Traditionally, the North Branch engages in volunteer development and educational activities. School children are brought to sites for field trips or Mighty Acorn school days. Slide presentations are given to garden clubs and citizen's groups. Classes are conducted in plant identification. On-the-ground training in restoration techniques is given to new volunteers. Big events like lecture series are staged. There are two goals: to recruit new volunteers and to educate.

All in all, the work is good. Membership has grown. People know about the North Branch. But everything has been ad hoc. Recruitment and education have not been the focus of organized North Branch planning and management. Until now.

It is now understood that thought needs to be given to how sites fit as part of the greater community. A network of neighbors who can watch over restoration sites in the absence of stewards needs to be built. Neighbors and the general community need to be given information about the value of these precious and unique places. A stronger public constituency that will help to protect biologically important sites is needed to begin to teach others about the importance of the sites so that good decisions are made that reflect a new-found appreciation for ecosystems.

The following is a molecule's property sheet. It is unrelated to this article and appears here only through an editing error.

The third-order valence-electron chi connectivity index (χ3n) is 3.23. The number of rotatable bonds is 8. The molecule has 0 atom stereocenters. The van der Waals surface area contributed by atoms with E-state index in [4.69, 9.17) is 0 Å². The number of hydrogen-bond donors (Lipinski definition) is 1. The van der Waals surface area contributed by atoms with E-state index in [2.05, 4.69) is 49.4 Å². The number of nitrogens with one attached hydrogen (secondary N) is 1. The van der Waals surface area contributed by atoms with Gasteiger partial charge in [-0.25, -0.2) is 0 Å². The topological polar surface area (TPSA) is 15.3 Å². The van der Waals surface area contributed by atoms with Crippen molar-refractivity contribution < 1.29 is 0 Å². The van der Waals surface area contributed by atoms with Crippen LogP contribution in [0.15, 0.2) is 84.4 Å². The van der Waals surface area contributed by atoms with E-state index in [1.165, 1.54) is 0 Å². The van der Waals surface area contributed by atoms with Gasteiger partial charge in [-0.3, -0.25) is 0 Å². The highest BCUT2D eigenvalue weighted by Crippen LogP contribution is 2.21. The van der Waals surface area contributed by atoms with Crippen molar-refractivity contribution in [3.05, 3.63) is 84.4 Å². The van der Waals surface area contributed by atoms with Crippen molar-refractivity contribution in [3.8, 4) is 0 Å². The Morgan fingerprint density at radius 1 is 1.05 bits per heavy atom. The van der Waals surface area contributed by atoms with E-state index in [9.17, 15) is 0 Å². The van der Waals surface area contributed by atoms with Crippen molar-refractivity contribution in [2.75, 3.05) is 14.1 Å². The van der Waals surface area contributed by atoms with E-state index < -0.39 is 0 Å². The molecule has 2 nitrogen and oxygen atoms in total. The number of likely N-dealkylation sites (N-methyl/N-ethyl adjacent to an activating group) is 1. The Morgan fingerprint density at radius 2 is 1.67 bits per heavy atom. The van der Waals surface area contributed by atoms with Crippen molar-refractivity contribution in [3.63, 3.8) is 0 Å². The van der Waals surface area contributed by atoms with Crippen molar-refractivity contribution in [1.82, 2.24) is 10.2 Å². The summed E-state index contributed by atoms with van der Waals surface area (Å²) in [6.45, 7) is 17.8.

Careful planning can bring neighbors and restoration volunteers together. The following suggestions to develop a Good Neighbor Plan were formulated by North Branch Prairie Project volunteers to encourage active participation of the community in site restoration and management. 

  1. Begin by calling together a few interested volunteers to brainstorm about involving neighbors in site management. Make sure several of the participants are new. New volunteers generally have a fresh outlook and original ideas. Use the brainstorming session to fact find:
    • Look at a map of the site in relation to surrounding areas. Who are the immediate neighbors? Are there any industries or subdivisions with a property line common to the site?
    • What town or municipality is the site in? What is the decision-making process? What are the zoning requirements of properties adjacent to and nearby the site?
    • Who are the decision-makers in the community you shoudl get to know? Don't forget themayor and the city planner.